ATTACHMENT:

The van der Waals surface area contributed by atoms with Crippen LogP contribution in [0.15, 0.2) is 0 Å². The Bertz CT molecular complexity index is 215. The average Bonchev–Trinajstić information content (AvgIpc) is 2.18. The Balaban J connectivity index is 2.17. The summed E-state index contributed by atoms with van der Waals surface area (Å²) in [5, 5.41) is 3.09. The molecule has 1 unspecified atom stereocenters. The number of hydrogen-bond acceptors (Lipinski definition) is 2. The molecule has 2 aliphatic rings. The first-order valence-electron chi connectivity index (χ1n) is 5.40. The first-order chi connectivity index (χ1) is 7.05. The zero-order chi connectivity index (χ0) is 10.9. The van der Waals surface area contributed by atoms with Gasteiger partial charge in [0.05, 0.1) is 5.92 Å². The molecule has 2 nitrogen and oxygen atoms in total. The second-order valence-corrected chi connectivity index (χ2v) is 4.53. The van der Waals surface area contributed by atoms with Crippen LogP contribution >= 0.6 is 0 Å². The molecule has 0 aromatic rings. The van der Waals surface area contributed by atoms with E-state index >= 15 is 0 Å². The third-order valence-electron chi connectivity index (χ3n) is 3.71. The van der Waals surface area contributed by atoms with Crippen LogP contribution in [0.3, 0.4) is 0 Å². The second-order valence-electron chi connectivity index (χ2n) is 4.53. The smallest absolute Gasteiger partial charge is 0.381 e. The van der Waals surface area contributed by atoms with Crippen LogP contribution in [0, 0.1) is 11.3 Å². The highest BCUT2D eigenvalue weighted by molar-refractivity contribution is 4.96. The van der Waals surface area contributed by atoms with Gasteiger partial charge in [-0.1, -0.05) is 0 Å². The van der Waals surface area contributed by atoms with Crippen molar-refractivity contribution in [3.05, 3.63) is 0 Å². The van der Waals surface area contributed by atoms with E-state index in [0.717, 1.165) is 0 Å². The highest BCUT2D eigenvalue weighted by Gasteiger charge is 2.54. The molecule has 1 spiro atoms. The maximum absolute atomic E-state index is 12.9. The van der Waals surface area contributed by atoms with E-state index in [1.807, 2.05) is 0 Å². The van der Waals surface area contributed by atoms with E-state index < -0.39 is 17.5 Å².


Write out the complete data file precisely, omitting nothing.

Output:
The van der Waals surface area contributed by atoms with Crippen LogP contribution in [0.15, 0.2) is 0 Å². The Bertz CT molecular complexity index is 215. The average Bonchev–Trinajstić information content (AvgIpc) is 2.18. The Balaban J connectivity index is 2.17. The summed E-state index contributed by atoms with van der Waals surface area (Å²) in [5, 5.41) is 3.09. The molecule has 1 unspecified atom stereocenters. The number of hydrogen-bond acceptors (Lipinski definition) is 2. The molecule has 2 aliphatic rings. The first-order valence-electron chi connectivity index (χ1n) is 5.40. The first-order chi connectivity index (χ1) is 7.05. The zero-order chi connectivity index (χ0) is 10.9. The van der Waals surface area contributed by atoms with Gasteiger partial charge in [0.05, 0.1) is 5.92 Å². The molecule has 2 nitrogen and oxygen atoms in total. The second-order valence-corrected chi connectivity index (χ2v) is 4.53. The van der Waals surface area contributed by atoms with Crippen LogP contribution >= 0.6 is 0 Å². The molecule has 0 aromatic rings. The van der Waals surface area contributed by atoms with E-state index >= 15 is 0 Å². The third-order valence-electron chi connectivity index (χ3n) is 3.71. The van der Waals surface area contributed by atoms with Crippen LogP contribution in [0.3, 0.4) is 0 Å². The second-order valence-electron chi connectivity index (χ2n) is 4.53. The smallest absolute Gasteiger partial charge is 0.381 e. The van der Waals surface area contributed by atoms with Crippen LogP contribution in [0, 0.1) is 11.3 Å². The highest BCUT2D eigenvalue weighted by molar-refractivity contribution is 4.96. The van der Waals surface area contributed by atoms with Gasteiger partial charge in [-0.1, -0.05) is 0 Å². The van der Waals surface area contributed by atoms with Crippen molar-refractivity contribution in [3.05, 3.63) is 0 Å². The van der Waals surface area contributed by atoms with E-state index in [0.717, 1.165) is 0 Å². The highest BCUT2D eigenvalue weighted by Gasteiger charge is 2.54. The molecule has 1 spiro atoms. The maximum absolute atomic E-state index is 12.9. The van der Waals surface area contributed by atoms with E-state index in [1.807, 2.05) is 0 Å². The van der Waals surface area contributed by atoms with E-state index < -0.39 is 17.5 Å².